Learning through physical action predisposes students to be more receptive to other forms of kinesthetic learning, thus opening up many new avenues of expression, communication, and discovery. Anyone who has learned to strum a guitar, kick a ball, or knit a sweater understands the special nature of these skills and their application to other areas of life. Sports don’t just each people how to play sports—it also teaches teamwork, leadership, and discipline. Similarly, music doesn’t just teach people how to play music—it teaches dexterity, listening and communication skills, cooperation, balance, and physical awareness.
The last style of learning is the vaguest and most elusive of all, but it can prove to be the most powerful form of learning out of the three, and it is the one that music is uniquely suited to teach. Many call this style emotive, expressive, or emotional learning, but I will refer to it as affective learning for the remainder of this series.
Affective learning involves learning through the emotions, learning how both to express one self through emotions and to harness and control the power that emotion infuses in human experiences. This form of learning has become a popular subject of discussion in educational circles in recent years, although earlier educational thinkers questioned whether this style existed at all.
Infusing any sort of learning with emotional power exponentially increases the effect and retention of the lesson being learned. Harnessing this skill allows for a level of effective communication and leadership far above the herd, and learning to use this skill allows one to quickly and powerfully teach oneself, a skill that has GREAT applicability in the life of a successful person.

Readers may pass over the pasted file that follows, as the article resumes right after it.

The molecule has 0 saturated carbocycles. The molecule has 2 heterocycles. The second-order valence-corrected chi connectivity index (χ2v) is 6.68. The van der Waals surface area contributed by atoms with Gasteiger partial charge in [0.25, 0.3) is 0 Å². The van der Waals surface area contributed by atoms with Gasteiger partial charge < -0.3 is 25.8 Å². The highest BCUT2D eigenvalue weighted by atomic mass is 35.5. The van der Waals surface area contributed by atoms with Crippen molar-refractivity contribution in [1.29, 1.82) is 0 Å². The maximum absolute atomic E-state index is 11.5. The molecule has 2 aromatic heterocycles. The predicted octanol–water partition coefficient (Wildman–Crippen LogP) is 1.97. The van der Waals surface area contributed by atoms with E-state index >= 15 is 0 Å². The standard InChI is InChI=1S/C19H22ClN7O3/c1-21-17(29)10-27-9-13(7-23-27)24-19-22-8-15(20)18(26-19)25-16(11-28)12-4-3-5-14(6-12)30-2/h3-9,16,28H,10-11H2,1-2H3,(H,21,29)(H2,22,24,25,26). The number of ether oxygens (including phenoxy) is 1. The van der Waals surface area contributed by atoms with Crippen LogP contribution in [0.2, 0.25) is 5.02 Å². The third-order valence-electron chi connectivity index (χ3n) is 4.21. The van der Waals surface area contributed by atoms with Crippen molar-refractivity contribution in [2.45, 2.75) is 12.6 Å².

Plus, there is monumental satisfaction in learning and communicating on an affective level. Once experienced, it can become quite addictive, causing an individual to go to great lengths for the opportunity to communicate and function on this plane.
Any time a person feels an emotional connection with music, they are experiencing the affective power of this art form. Music has the ability to communicate elements of the human experience that words cannot, and nearly every person alive understands this truism to some degree.
The act of performing has the potential to carry exponentially more affective power than does the act of listening, but not all performers experience this emotional impact. One can be a talented performer without deeply experiencing this impact, and conversely, one can have this affective hard-wiring without having the necessary coordination and motor skills to be a successful performer. There is a great deal of athleticism and rational (analytic) mental activity involved in music performance, and one can certainly exist without the other. The most successful musicians, however, usually are those who possess the necessary motor skills and have the drive to communicate and create on the affective level. These individuals spend long hours perfecting their craft, locking themselves away in small rooms to fetishistically polish small musical nuggets, then interacting with like-minded individuals in conservatory settings to develop similar skills in group settings.
Individuals driven by their affective desire and physical talent tend to succeed professionally in the contemporary art music industry, but these same skills which propelled them to success in their specialty also isolate them from their non-musician colleagues, often stunting their social development and ability to function rationally (analytically) in the greater society.
Hence, our profession is frequently populated by individuals with a strong desire to communicate on an affective level and the heightened emotional sensitivities that result from such frequent emotional communication, but with difficulty communicating and functioning in standard social situations.
This, in large part, is why our business is so rats-in-a-coffee-can crazy.
Read the complete series:
- Part 1 – Hard-Wiring the Musical Mind
- Part 2 – Full-Time Loyalty at Part-Time Rates
- Part 3 – Music is Addictive
- Part 4 – Orchestras – A Secret Society of Weirdoes (and I’m one of them!)
- Part 5 – Driving for Dollars – life as a classical music bottom feeder
- Part 6 – Individual Artistic Expression
- Part 7 – The Satisfaction of Section Playing